For the first time in six years, China has updated the status of their national gold reserves. As part of their move to join the IMF’s basket of currencies, they were asked to come clean on the amount of gold they’ve accumulated in recent years. However, the numbers they’ve given have left investors feeling skeptical.
Officially, they now have 1,658 tons of gold. The last time that number was updated in April of 2009, it stood at 1,054 tons, which is roughly a 60% increase, and places their gold haul above Russia’s. That’s pretty impressive, but it falls far short of what investors had expected. When they first announced that they were going to reveal their stockpile two months ago, the most conservative estimates placed their gold holdings at 3000 tons, or double what they recently reported. Due to the fact that China is the largest gold producer, and nearly the largest gold importer, their current numbers are dubious at best.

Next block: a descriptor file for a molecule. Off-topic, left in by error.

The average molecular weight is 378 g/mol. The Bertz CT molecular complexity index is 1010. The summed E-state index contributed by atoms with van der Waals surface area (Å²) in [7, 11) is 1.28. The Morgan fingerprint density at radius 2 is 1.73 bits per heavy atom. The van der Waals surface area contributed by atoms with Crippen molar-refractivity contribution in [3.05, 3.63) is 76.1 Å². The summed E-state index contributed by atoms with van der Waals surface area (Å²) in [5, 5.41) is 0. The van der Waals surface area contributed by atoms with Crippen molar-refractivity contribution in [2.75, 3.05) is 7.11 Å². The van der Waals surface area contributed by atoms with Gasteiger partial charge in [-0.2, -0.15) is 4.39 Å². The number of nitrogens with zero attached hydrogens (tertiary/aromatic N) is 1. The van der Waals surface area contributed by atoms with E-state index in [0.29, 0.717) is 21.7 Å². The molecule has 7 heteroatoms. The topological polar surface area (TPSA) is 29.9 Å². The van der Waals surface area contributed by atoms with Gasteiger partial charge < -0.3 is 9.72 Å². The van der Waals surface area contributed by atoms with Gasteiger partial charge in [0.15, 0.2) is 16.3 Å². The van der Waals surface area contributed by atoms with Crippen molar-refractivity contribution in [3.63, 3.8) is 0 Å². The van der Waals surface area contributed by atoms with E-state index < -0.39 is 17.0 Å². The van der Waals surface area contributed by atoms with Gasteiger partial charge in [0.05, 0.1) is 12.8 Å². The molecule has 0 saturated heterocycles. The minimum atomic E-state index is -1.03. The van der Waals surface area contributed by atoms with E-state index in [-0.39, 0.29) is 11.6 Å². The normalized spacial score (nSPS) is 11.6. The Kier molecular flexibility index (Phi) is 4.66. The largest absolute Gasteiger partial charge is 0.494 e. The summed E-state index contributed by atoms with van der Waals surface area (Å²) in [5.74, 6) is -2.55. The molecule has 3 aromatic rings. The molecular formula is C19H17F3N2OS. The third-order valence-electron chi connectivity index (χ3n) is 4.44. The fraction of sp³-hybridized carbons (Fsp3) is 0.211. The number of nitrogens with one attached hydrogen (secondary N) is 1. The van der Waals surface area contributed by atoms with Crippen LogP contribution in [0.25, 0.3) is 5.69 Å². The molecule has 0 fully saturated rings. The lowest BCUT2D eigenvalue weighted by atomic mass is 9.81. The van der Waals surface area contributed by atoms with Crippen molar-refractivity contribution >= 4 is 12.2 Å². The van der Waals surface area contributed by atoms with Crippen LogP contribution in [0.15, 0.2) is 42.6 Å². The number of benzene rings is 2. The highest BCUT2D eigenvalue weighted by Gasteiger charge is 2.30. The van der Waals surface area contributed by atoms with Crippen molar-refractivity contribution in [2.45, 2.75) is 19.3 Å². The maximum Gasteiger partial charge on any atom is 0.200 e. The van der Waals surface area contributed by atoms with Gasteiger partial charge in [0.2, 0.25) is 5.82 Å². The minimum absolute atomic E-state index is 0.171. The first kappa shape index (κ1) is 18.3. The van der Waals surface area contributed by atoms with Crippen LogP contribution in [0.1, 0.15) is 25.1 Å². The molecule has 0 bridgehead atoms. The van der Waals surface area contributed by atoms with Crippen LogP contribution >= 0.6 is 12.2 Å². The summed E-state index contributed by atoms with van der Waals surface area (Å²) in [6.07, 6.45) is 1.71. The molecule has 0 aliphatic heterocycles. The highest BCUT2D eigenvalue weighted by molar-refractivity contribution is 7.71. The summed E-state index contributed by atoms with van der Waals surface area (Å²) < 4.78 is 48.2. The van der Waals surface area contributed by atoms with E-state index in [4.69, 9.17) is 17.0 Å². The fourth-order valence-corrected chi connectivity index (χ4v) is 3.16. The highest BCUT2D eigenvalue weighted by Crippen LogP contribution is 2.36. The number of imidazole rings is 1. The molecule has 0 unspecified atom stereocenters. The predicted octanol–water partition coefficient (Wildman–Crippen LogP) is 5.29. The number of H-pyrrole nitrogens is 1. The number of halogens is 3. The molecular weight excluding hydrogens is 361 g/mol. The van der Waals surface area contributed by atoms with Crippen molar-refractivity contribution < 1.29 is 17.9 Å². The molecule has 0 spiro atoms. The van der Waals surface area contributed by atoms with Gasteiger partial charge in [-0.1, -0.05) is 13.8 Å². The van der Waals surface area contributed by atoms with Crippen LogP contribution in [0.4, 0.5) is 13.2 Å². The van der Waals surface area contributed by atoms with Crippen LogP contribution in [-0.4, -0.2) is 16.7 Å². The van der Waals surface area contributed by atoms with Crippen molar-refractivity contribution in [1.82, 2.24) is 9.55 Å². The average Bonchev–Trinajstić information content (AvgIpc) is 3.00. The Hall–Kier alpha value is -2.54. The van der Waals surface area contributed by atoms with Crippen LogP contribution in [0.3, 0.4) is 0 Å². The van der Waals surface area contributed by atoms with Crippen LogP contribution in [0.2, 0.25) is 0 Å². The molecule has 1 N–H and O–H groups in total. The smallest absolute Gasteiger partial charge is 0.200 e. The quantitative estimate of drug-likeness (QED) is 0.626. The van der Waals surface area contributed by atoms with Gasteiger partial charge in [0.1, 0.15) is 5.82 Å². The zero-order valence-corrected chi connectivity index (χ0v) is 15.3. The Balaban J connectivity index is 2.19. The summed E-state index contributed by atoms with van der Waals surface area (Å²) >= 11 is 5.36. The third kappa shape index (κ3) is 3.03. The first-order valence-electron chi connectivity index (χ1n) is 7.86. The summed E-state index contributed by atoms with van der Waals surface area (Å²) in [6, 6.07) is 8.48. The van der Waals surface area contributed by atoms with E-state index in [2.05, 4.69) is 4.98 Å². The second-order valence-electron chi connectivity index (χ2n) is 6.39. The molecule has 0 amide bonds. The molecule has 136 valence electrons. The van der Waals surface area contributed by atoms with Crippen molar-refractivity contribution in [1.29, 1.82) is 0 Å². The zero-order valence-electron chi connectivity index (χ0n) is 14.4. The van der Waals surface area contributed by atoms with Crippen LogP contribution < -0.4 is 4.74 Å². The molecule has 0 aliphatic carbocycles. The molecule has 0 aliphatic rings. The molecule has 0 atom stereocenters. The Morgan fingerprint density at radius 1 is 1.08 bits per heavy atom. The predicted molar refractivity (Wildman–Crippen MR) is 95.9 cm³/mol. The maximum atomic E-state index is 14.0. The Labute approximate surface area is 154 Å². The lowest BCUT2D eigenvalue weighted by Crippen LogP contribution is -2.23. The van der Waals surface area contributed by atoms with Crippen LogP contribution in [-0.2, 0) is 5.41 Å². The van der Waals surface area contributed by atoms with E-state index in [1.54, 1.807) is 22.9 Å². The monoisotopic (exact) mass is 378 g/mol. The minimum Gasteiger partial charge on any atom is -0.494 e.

As for why they may still be under reporting their gold reserves, they probably don’t want to alarm the markets. They want to keep prices low so they can keep accumulating more, which given the amount of gold they’ve officially bought, they’re obviously determined to keep buying. And since the price of gold and the value of the dollar have an inverse relationship, they want to keep gold low so that their massive dollar reserves stay valuable (which they’re still in the process of selling). At some point they’re going to use their gold reserves to challenge the supremacy of the dollar, but for now, they’re going to keep prices low while they hoard as much as they can.
See how the Chinese are faking their economic data.